Mariano Rajoy, leader of the conservative Popular Party, which stands to make huge gains in the elections, said he could understand the protesters’ motives.
The youth unemployment rate was “terrible,” and unacceptable in a country like Spain, he said.
“Zapatero made a mistake. First he did not see the crisis, then he was wrong on the measures and then he spent money we did not have. And he has put us in a very difficult situation,” Rajoy said.
Zapatero announced on April 2 that he would not stand for a third term in general elections scheduled for March 2012. Some in the party believe a new leader could halt the Socialists’ plummeting popularity.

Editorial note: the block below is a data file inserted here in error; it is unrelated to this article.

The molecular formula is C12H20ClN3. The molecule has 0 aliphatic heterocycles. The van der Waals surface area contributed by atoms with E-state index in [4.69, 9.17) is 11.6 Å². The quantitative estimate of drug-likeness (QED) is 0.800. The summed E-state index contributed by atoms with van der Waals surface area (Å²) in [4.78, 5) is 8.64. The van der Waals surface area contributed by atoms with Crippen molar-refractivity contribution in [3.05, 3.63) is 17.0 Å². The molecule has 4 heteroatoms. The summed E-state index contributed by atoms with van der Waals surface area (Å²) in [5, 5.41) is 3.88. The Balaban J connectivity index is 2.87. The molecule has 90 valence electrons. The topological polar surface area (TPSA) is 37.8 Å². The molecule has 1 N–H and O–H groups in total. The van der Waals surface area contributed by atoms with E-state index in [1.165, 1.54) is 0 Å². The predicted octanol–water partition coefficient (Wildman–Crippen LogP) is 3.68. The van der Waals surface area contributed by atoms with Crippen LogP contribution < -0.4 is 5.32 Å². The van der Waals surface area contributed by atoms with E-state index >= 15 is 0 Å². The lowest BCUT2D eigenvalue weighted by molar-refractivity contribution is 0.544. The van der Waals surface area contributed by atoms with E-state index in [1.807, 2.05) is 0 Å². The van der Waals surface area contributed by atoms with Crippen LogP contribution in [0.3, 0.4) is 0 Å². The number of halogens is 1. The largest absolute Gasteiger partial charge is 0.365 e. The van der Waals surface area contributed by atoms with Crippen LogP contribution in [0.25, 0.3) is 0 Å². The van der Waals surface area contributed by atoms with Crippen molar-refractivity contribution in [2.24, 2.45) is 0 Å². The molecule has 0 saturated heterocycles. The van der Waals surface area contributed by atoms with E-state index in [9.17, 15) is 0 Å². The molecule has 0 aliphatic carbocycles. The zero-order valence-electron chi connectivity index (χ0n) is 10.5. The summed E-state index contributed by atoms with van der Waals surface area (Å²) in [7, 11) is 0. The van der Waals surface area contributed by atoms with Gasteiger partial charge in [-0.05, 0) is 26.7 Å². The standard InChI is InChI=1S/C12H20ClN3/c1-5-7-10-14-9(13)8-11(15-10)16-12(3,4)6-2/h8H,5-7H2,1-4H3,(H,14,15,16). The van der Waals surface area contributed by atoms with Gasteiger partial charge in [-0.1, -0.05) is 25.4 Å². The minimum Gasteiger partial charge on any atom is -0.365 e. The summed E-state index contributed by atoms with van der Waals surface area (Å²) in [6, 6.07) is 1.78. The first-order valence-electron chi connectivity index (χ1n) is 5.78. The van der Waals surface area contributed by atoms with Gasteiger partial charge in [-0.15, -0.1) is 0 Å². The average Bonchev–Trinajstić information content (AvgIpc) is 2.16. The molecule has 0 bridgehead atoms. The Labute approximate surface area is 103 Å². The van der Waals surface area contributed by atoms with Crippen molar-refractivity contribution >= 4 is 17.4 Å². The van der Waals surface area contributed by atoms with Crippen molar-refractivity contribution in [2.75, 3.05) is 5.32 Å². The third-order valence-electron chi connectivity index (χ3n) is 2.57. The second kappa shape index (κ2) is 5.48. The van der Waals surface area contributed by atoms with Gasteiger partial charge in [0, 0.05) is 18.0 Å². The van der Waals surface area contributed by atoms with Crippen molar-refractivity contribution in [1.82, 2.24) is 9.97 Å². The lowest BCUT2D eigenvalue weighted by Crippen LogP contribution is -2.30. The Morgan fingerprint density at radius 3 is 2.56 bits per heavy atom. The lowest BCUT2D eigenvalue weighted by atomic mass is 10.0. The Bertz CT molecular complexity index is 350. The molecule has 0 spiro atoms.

But while the Socialist Party touts its tough economic reforms internationally as a sign that it is repairing Spain’s finances, analysts say the party will pay the price at the polls.
Spanish economic activity picked up the pace in the first quarter of 2011 with growth of 0.8 percent from a year earlier, boosted by rising exports, official data showed Wednesday.
But domestic demand was weak, buckling under the heavy jobless rate, the National Statistics Institute report showed.